What Jacob writes comes as close to articulating, in one sentence, Perú’s prevailing 21st century ideology as I’ve ever read, and it really applies to just about every government in recent Peruvian history, except perhaps two. The first is García’s first presidency from 1985 to 1990, which was a hyperinflationary socialist economic disaster. The second is the authoritarian presidency of Alberto Fujimori from 1990 to 2000, which began amid a low-grade civil war against the communist Sendero Luminoso (Shining Path).
I find the comparison to Velasco particularly intriguing because it’s so rare that an army coup results in a leftist military-led government in Latin American history, and the similarities to Humala, the once-radical military man are simply too great to ignore. In 2000, Humala led a short-lived anti-corruption revolt from within the military against Fujimori. As it turns out, the revolt fizzled, Fujimori fled shortly thereafter and Humala was pardoned, but the similarities are hard to miss. In the 2006 presidential campaign, Humala often cited Velasco as a political touchstone and even went so far as to say that his administration would finish the work that Velasco’s started.
Like Velasco and many before him, Humala is trapped between meeting the needs of a business elite that has kept GDP growth humming along (an elite that largely supported his opponent Keiko Fujimori in the June 2011 presidential race) and a restless majority still trapped in poverty (that largely placed its hopes in Humala). The Peruvian economy is likely to dip to just 6% growth this year — still high, but troubled by slack Chinese growth, flat prices for gold, copper, oil and other commodities that comprise over two-thirds — but protests over Humala’s performance in office continue, and polls show that his popularity has declined from over 50% earlier this year to just 33% this summer.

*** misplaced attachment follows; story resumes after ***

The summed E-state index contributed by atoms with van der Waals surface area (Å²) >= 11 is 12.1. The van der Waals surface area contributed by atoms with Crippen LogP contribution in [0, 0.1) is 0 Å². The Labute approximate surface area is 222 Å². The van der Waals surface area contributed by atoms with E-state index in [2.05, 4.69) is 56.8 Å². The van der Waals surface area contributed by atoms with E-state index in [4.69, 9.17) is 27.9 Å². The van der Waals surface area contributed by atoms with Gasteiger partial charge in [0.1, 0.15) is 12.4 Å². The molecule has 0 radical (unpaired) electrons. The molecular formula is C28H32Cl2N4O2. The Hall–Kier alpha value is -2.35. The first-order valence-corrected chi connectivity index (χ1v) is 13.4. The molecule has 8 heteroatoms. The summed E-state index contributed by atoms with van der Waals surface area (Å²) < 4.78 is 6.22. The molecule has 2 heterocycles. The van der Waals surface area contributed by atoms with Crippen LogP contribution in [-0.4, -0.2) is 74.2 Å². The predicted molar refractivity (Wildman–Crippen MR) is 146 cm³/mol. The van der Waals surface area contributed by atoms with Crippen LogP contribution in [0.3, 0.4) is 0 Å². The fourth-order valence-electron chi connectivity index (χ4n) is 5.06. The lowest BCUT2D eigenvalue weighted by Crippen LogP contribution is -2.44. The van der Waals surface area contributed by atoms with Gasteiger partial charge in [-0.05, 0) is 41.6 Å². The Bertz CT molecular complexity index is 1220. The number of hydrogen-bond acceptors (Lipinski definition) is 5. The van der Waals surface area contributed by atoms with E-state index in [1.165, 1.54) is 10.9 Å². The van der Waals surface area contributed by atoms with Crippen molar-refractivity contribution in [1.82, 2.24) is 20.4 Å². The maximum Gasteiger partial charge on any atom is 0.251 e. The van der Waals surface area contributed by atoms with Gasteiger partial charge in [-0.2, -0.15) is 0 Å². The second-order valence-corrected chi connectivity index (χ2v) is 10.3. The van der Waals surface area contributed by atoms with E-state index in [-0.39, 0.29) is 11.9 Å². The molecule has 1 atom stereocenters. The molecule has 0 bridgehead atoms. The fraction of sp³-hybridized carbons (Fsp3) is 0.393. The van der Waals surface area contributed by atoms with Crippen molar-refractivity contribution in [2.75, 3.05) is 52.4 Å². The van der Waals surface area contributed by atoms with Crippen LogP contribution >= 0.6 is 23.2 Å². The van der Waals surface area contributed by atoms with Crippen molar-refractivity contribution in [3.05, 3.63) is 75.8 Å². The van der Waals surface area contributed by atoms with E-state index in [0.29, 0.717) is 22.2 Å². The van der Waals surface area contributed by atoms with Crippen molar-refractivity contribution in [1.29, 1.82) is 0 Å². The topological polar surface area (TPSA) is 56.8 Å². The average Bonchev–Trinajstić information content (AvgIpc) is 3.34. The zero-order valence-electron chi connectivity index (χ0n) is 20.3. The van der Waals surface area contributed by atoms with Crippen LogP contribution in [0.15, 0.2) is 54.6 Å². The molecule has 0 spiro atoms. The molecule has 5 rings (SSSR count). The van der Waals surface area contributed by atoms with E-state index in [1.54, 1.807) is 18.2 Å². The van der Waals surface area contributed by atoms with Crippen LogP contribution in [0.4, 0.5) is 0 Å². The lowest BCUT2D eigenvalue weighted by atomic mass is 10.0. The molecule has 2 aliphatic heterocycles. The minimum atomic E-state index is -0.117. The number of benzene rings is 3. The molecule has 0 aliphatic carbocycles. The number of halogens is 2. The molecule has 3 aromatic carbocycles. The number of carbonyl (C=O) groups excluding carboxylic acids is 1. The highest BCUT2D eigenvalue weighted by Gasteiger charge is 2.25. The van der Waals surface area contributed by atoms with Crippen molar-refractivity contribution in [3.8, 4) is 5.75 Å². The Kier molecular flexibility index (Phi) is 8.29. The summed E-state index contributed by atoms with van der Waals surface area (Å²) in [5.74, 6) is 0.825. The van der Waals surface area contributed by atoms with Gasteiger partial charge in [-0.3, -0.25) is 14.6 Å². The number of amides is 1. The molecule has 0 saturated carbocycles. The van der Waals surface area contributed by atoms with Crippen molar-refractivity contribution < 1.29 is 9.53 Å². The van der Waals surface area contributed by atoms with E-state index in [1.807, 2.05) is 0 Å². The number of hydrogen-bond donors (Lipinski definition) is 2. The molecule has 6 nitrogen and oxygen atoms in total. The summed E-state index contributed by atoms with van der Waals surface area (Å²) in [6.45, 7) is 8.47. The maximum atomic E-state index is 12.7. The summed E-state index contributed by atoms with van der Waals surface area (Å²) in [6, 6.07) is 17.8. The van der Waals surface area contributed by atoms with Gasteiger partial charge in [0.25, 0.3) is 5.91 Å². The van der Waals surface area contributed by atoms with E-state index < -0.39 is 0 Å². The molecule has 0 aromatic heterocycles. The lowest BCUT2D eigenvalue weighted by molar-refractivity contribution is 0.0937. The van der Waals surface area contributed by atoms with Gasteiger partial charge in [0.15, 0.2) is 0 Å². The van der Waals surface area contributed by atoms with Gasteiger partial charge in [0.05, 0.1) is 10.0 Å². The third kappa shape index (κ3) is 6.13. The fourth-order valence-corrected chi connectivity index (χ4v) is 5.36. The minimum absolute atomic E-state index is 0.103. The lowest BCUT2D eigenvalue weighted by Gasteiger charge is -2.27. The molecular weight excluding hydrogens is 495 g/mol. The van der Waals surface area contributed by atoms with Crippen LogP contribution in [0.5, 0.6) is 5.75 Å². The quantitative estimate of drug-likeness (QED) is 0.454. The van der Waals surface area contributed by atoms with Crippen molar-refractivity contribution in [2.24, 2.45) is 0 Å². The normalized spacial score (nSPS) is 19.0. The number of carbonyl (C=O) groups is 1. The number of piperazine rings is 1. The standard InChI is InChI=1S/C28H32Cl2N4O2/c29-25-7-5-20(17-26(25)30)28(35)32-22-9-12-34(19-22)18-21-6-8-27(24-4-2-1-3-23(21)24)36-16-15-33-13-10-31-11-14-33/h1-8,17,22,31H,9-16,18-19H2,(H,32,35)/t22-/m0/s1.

July 28 marked the one-year anniversary of Ollanta Humala (pictured above) as Perú’s new president — and it was marked by the appointment of Humala’s third prime minister since taking office.
The fear that many Peruvians had about Humala’s administration turned out to be a non-issue — whereas many Peruvians once feared that Humala would disrupt a decade-plus of staggering economic growth by turning Perú toward charisma nationalism. Although the Peruvian economy keeps chugging along, however, social unrest has turned out to be a thornier problem for Humala.
The 2011 presidential campaign ended in a runoff between the two most polarizing candidates among five plausible presidents: the leftist Humala, the 2006 runner-up and a former Army officer, and Keiko Fujimori, the daughter of Alberto Fujimori, Perú’s president in the 1990s. Mario Vargas Llosa, the Peruvian Nobel laureate, famously compared the choice as being akin to terminal cancer and AIDS — despite reservations about Humala, Peruvians also worried that Fujimori would pardon her father, currently in prison for committing embezzlement and for committing human rights abuses during his time in office, unleashing demons from an era that many Peruvians would rather not revisit.
When Humala won by a 3% margin, however, he moved quickly to assure Peruvians that he wouldn’t disrupt the booming economy, promptly appointing as his finance minister Luis Miguel Castilla, a deputy finance minister from the previous administration of Alan García. Far from nationalizing Peruvian industry, Humala has essentially left economic policy unchanged from his predecessors of the past decade.
Those resignations were also, in part, a response to a December reshuffle that brought Oscar Valdés — an army officer and former military colleague of Humala’s — to power as prime minister. His appointment caused several prominent leaders, including former president Alejandro Toledo, to decry the growing militarization of the Humala administration.
Valdés’s resignation last week, and his replacement by Peruvian justice and human rights minister Juan Jiménez, seems calibrated to adjust to many of those criticisms, which are tied to some of Humala’s biggest problems. Jiménez had increasingly become a key troubleshooter for Humala, especially in contrast to the increasingly unpopular Valdés.